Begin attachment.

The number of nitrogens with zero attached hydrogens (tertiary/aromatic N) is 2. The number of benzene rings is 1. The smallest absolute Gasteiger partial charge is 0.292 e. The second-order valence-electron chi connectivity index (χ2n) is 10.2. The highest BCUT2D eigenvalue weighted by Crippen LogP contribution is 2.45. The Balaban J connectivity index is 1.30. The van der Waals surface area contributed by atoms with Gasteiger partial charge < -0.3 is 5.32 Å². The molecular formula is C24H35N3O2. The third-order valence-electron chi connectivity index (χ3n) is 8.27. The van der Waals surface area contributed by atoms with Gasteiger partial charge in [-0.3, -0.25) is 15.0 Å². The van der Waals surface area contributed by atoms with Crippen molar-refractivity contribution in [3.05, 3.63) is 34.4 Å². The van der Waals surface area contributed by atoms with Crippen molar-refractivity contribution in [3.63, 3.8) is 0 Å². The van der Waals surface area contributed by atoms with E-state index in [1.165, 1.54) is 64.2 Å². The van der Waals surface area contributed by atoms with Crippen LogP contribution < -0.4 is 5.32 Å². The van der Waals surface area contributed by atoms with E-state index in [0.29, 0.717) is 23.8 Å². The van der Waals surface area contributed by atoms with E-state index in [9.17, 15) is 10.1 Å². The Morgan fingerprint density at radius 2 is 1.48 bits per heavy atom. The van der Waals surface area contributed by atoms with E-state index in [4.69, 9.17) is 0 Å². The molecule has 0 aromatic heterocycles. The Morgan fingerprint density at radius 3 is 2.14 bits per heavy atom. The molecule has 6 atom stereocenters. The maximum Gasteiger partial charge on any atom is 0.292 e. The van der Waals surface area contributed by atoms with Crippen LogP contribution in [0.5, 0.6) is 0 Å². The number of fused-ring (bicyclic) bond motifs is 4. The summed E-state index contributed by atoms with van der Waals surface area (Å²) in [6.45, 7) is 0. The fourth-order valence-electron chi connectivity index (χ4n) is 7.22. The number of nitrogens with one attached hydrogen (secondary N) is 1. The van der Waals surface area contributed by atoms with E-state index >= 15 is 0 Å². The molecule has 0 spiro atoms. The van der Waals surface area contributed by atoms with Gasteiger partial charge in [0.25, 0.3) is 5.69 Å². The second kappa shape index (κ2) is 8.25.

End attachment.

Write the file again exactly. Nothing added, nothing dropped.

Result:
The number of nitrogens with zero attached hydrogens (tertiary/aromatic N) is 2. The number of benzene rings is 1. The smallest absolute Gasteiger partial charge is 0.292 e. The second-order valence-electron chi connectivity index (χ2n) is 10.2. The highest BCUT2D eigenvalue weighted by Crippen LogP contribution is 2.45. The Balaban J connectivity index is 1.30. The van der Waals surface area contributed by atoms with Gasteiger partial charge < -0.3 is 5.32 Å². The molecular formula is C24H35N3O2. The third-order valence-electron chi connectivity index (χ3n) is 8.27. The van der Waals surface area contributed by atoms with Gasteiger partial charge in [-0.3, -0.25) is 15.0 Å². The van der Waals surface area contributed by atoms with Crippen molar-refractivity contribution in [3.05, 3.63) is 34.4 Å². The van der Waals surface area contributed by atoms with Crippen molar-refractivity contribution in [3.63, 3.8) is 0 Å². The van der Waals surface area contributed by atoms with E-state index in [1.165, 1.54) is 64.2 Å². The van der Waals surface area contributed by atoms with Crippen LogP contribution < -0.4 is 5.32 Å². The van der Waals surface area contributed by atoms with E-state index in [0.29, 0.717) is 23.8 Å². The van der Waals surface area contributed by atoms with E-state index in [9.17, 15) is 10.1 Å². The Morgan fingerprint density at radius 2 is 1.48 bits per heavy atom. The van der Waals surface area contributed by atoms with E-state index in [4.69, 9.17) is 0 Å². The molecule has 0 aromatic heterocycles. The Morgan fingerprint density at radius 3 is 2.14 bits per heavy atom. The molecule has 6 atom stereocenters. The maximum Gasteiger partial charge on any atom is 0.292 e. The van der Waals surface area contributed by atoms with Crippen LogP contribution in [0.5, 0.6) is 0 Å². The number of fused-ring (bicyclic) bond motifs is 4. The summed E-state index contributed by atoms with van der Waals surface area (Å²) in [6.45, 7) is 0. The fourth-order valence-electron chi connectivity index (χ4n) is 7.22. The number of nitrogens with one attached hydrogen (secondary N) is 1. The van der Waals surface area contributed by atoms with E-state index >= 15 is 0 Å². The molecule has 0 spiro atoms. The van der Waals surface area contributed by atoms with Gasteiger partial charge in [0.25, 0.3) is 5.69 Å². The second kappa shape index (κ2) is 8.25.